You have to be really careful. Like I said, when Randy and I were engaged, we didn’t kiss for our engagement because we knew how hard it was going to be. We kissed on the cheek, but we didn’t go any further than that because we knew how easy it would be to go one step further and then to break that rule and break the next one and the next one. So, it’s just easier if you set a boundary before that line because then you’ve got double security.

SMR: What advice would you give the individual or couple who feels the tension between wanting to save themselves for marriage and experiencing immense pressure to give into that sexual temptation?

Lauren: You have to hide God’s Word in your heart. Ephesians 5 says to be an imitator of God. You can’t be an imitator of God if you don’t know who God is and His Word. It’s especially true in talking about sexual purity because it is around us. We are inundated with sex on the TV, in magazines, on the internet, and everywhere we go. It’s easy to think that because the world’s message is to go ahead and do it, we should, but God holds us as believers to a higher standard. I think you draw power from God’s Word, and you commit to holding each other accountable in that area.

I remember when Randy and I were dating and even when we were engaged, we said, “Here’s the deal: some nights I’ll be the strong one, and some nights you’ll be the strong one, but one of us is going to have to be strong at all times.” I think it’s important in a relationship to make commitments to each to be strong for the other individual.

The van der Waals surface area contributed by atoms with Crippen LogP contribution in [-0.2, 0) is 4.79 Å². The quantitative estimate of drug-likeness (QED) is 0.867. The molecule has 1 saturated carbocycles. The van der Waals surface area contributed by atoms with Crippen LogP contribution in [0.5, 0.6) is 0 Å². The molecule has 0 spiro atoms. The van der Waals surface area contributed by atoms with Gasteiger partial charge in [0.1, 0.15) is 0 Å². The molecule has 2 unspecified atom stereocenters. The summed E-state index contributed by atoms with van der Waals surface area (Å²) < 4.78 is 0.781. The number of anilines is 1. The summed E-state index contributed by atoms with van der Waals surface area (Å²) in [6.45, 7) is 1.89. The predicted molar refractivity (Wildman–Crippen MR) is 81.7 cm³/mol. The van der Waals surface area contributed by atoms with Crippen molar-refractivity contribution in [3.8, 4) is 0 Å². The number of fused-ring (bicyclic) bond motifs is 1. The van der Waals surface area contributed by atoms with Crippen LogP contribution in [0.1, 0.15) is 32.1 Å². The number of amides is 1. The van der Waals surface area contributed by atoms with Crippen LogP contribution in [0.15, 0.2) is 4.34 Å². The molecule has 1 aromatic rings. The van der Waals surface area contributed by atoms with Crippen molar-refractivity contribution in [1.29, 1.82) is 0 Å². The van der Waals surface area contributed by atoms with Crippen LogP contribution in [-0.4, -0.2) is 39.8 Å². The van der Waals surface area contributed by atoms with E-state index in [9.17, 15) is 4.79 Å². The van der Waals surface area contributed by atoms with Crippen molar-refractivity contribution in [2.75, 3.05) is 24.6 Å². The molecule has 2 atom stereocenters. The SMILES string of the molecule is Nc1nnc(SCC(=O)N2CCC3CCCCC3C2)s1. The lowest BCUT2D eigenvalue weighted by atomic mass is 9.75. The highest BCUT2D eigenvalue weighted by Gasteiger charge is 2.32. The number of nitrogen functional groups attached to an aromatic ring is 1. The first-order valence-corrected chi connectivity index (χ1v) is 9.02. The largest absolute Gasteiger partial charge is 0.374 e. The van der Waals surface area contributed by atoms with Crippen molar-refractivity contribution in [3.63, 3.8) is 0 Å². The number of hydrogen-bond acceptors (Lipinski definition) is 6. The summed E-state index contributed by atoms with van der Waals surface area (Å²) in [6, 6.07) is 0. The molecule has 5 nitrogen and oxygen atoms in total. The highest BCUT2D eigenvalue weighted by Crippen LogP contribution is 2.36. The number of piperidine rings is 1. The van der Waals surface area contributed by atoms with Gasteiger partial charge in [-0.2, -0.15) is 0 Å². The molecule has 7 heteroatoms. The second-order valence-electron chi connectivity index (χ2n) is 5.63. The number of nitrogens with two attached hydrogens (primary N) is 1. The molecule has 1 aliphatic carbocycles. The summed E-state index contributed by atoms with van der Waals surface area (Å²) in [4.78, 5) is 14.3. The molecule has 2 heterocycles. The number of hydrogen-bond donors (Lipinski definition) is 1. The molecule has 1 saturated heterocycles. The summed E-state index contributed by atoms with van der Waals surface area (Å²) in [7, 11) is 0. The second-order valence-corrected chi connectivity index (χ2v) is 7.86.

SMR: What do you recommend for individuals who have already fallen into sexual temptation but want a “fresh start”?

Lauren: God’s love letter to us is redemption, forgiveness, and salvation. You can start today no matter how many times you’ve messed up already. You can start living the right way today – the way that God wants you to live. The most important thing is to first ask God for forgiveness and hand it over to Him. Just let go of it so that you’re not stuck thinking about it, and you’re not stuck in that time. Because once you move on past it, you can continue to live how God wants you to live. I think the first step is to ask for forgiveness, and then go from there.

SMR: Switching gears a little bit, you helped launch a nationwide effort for Internet safety called Be NetSmart, how do you think that the Internet adversely affects relationships and marriages today?

Lauren: Social media, like Facebook, MySpace, Twitter, and all that stuff is great for communication, but I think in marriage it can be a sticky situation. People find you on Facebook from high school or your past, and I think sometimes it opens doors. A little crack is all the Devil needs to work. Something like Facebook and reconnecting with things from your past can open up dangerous areas for marriages and relationships. People think it’s innocent, and it can be. You just have to be on guard and aware of the pitfalls and dangers that come along with it.